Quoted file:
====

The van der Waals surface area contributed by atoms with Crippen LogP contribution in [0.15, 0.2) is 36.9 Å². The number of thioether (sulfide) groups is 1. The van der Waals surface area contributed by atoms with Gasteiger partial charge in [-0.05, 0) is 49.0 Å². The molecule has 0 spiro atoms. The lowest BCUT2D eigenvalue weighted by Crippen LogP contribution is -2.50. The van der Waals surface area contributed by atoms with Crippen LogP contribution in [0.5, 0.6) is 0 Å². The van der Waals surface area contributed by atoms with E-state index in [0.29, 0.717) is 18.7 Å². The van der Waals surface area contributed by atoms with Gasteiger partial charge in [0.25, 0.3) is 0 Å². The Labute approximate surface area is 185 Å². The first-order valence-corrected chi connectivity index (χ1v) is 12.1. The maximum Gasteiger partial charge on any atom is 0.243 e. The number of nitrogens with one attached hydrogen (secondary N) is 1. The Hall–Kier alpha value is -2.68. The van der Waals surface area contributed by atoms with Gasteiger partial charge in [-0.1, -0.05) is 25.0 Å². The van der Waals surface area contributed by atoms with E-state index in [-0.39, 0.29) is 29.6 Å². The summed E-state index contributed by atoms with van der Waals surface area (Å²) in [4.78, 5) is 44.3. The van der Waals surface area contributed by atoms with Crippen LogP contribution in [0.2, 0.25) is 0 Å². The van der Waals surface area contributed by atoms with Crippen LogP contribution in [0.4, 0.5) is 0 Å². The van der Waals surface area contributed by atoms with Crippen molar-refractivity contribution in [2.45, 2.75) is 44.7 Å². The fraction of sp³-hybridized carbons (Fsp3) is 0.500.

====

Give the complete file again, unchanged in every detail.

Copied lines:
The van der Waals surface area contributed by atoms with Crippen LogP contribution in [0.15, 0.2) is 36.9 Å². The number of thioether (sulfide) groups is 1. The van der Waals surface area contributed by atoms with Gasteiger partial charge in [-0.05, 0) is 49.0 Å². The molecule has 0 spiro atoms. The lowest BCUT2D eigenvalue weighted by Crippen LogP contribution is -2.50. The van der Waals surface area contributed by atoms with Crippen LogP contribution in [0.5, 0.6) is 0 Å². The van der Waals surface area contributed by atoms with E-state index in [0.29, 0.717) is 18.7 Å². The van der Waals surface area contributed by atoms with Gasteiger partial charge in [0.25, 0.3) is 0 Å². The Labute approximate surface area is 185 Å². The first-order valence-corrected chi connectivity index (χ1v) is 12.1. The maximum Gasteiger partial charge on any atom is 0.243 e. The number of nitrogens with one attached hydrogen (secondary N) is 1. The Hall–Kier alpha value is -2.68. The van der Waals surface area contributed by atoms with Gasteiger partial charge in [-0.1, -0.05) is 25.0 Å². The van der Waals surface area contributed by atoms with E-state index in [-0.39, 0.29) is 29.6 Å². The summed E-state index contributed by atoms with van der Waals surface area (Å²) in [4.78, 5) is 44.3. The van der Waals surface area contributed by atoms with Crippen LogP contribution in [0.2, 0.25) is 0 Å². The van der Waals surface area contributed by atoms with Crippen LogP contribution in [0.4, 0.5) is 0 Å². The van der Waals surface area contributed by atoms with Crippen molar-refractivity contribution in [2.45, 2.75) is 44.7 Å². The fraction of sp³-hybridized carbons (Fsp3) is 0.500.